Geniuses Representing Universal Pictures Ask Google To Delist 127.0.0.1 For Piracy

from the furiously-dumb dept

We recently wrote about a German film distributor that went on a DMCA takedown blitz and managed to send notices for sites that had nothing to do with infringing files (such as IMDB and, er, Techdirt). In a somewhat related story, we learn that representatives of Universal Pictures have likewise gone DMCA happy over infringing versions of movies like Furious 7 and Jurassic World — even to the point of issuing takedowns not only for the film’s IMDB page (for Furious 7), but for “127.0.0.1” for Jurassic World.

And while we’re on the topic of self censorship, it’s worth noting that Universal Pictures also asked Google, in a separate notice, to remove http://127.0.0.1 from the search results. The mistakes were made by the French branch of the movie studio, which only recently began sending takedown notices to Google. The company has reported less than 200 URLs thus far including the mistakes above.

You can see the notice here.

127.0.0.1 is, of course, the IP address a machine uses to refer to itself. It’s also known as “localhost.” In other words, it basically means “home.”

…Should we delist this house from the address books?
This is obviously a case of these companies setting up some kind of automated system, working off of an obviously flawed algorithm, that is causing these errors, rather than having real people going through to see if the targets for these takedown notices are actually infringing. Why do we allow this kind of collateral damage in the DMCA system?

Even more ridiculous? The organization representing Universal who sent this notice is TMG, or Trident Media Guard, which is the company that is officially working with the French government on its Hadopi copyright enforcement program. You’d think that a company so closely involved in such issues, working with a major movie studio, might try to be a little more careful about these things. But, of course, when have copyright defenders ever cared about collateral damage like this?

And here’s the really crazy part: it’s not like this is even particularly rare. Chilling Effects has long lists of DMCA complaints that point to 127.0.0.1. We’re talking about a whole lot of armed militias running around utilizing a targeting system that wouldn’t be trusted in a snowball fight, never mind in the realm of something as important as speech and communication via the internet. Here are just some of the most recent (many filed by NBC Universal):

If we have to live with the DMCA, filers ought at least be forced to take responsibility for their own notices. Pointing back to their own flawed algorithms shouldn’t be an excuse — especially when the requests are so obviously wrong.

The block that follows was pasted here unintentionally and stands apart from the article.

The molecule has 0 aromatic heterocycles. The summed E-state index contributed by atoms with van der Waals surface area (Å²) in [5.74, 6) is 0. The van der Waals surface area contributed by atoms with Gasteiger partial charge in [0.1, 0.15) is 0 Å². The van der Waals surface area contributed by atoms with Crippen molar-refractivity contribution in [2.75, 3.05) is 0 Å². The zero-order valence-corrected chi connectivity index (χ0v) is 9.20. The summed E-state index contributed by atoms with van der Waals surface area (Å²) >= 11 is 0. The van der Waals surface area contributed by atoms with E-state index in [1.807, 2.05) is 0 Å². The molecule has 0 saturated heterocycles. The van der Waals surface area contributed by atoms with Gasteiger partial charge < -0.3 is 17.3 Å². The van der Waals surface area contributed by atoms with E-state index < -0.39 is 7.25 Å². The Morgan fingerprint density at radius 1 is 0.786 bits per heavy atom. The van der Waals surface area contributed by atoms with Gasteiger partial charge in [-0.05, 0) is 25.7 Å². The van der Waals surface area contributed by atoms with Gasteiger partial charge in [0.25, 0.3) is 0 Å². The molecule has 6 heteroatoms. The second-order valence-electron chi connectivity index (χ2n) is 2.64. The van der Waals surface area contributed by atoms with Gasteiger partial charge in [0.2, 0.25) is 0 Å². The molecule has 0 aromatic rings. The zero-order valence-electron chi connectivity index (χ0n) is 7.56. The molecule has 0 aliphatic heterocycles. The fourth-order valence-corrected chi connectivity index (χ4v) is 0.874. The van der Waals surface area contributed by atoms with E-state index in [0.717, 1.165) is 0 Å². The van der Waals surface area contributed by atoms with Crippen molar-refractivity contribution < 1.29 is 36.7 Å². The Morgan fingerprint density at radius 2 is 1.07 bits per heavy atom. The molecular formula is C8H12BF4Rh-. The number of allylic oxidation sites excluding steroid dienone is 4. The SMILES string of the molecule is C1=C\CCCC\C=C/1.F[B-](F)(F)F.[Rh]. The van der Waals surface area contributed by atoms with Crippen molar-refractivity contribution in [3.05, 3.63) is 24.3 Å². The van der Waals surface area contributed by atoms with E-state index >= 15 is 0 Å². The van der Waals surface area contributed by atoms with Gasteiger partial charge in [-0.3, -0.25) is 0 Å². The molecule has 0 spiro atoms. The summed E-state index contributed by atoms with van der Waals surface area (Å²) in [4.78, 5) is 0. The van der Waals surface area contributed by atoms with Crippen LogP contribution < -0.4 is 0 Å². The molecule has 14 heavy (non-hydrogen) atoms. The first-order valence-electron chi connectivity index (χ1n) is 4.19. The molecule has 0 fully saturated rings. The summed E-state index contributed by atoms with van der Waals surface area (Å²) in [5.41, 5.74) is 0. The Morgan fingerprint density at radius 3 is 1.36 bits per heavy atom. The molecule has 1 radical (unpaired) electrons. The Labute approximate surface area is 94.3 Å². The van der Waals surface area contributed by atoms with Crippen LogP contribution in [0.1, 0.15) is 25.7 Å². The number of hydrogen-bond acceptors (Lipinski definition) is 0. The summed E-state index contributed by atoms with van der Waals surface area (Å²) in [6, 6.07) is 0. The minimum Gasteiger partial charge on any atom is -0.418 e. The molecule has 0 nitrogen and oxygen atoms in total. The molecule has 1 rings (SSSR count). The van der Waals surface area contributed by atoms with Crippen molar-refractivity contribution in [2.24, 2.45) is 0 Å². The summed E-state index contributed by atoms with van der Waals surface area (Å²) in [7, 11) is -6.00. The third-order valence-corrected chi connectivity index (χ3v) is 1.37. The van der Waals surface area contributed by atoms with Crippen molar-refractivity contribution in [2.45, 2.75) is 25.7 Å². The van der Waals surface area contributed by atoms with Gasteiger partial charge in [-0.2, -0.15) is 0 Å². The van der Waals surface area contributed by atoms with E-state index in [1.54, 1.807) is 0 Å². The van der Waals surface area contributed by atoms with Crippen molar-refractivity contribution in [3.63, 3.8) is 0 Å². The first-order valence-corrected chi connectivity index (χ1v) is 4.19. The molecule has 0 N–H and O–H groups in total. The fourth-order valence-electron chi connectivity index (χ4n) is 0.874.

Filed Under: , , , , , ,
Companies: google, tmg, universal, universal pictures

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Comments on “Geniuses Representing Universal Pictures Ask Google To Delist 127.0.0.1 For Piracy”

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69 Comments
DannyB (profile) says:

Re: DMCA Takedown of 127.0.0.1 equivalent to

I think Universal should continue to use their Shoot First, ask questions Never approach in diligently pursuing the owner of the computer at 127.0.0.1.

Find that box. Find its owner. Find all copyrighted files on that box. Ask no questions. Have the court impose statutory judgement against the owner of the 127.0.0.1 box for $150,000 per copyrighted file found on 127.0.0.1. Donate the judgement to fund the development of open source projects. Or other worthy projects such as Whistleblowers Without Borders.

Anonymous Coward says:

This anomaly probably due to automated skimming, such as of publicly available "hosts" files that blacklist: "127.0.0.1 piratesite.com",

so that honest people don’t get there accidentally. Should be special-cased, but what would Techdirt do without anomalies to be used against copyright?

Next anomaly, if you have one, dull day so far.

Anonymous Coward says:

This anomaly probably due to automated skimming, such as of publicly available "hosts" files that blacklist: "127.0.0.1 piratesite.com",

so that honest people don’t get there accidentally. Should be special-cased, but what would Techdirt do without anomalies to be used against copyright?

Next anomaly, if you have one, dull day so far.

Anonymous Coward says:

Re: This anomaly probably due to automated skimming, such as of publicly available "hosts" files that blacklist: "127.0.0.1 piratesite.com",

Did you even look at the chilling effects picture?
Its obvious these are actual urls, not a localhost redirect.

It looks more like where ever they are doing the scanning from, is on the same server as these urls hosts.

RD says:

Re: This anomaly probably due to automated skimming, such as of publicly available "hosts" files that blacklist: "127.0.0.1 piratesite.com",

“so that honest people don’t get there accidentally. Should be special-cased, but what would Techdirt do without anomalies to be used against copyright?”

An anomaly, by its very definition, is an outlier, a singular instance. THOUSANDS of instances are not “anomalies”, they are abuse.

Karl (profile) says:

Re: This anomaly probably due to automated skimming, such as of publicly available "hosts" files that blacklist: "127.0.0.1 piratesite.com",

what would Techdirt do without anomalies to be used against copyright?

Yet if a UGC site has as many infringing files as there are these DMCA “anomalies,” rights holders would successfully sue them out of existence.

Funny how you consider “oh, it’s a mistake that got through our system” to be a valid defence when censoring protected speech, but when the censors use that excuse, you defend them to your dying breath.

Anonymous Coward says:

Re: This anomaly probably due to automated skimming, such as of publicly available "hosts" files that blacklist: "127.0.0.1 piratesite.com",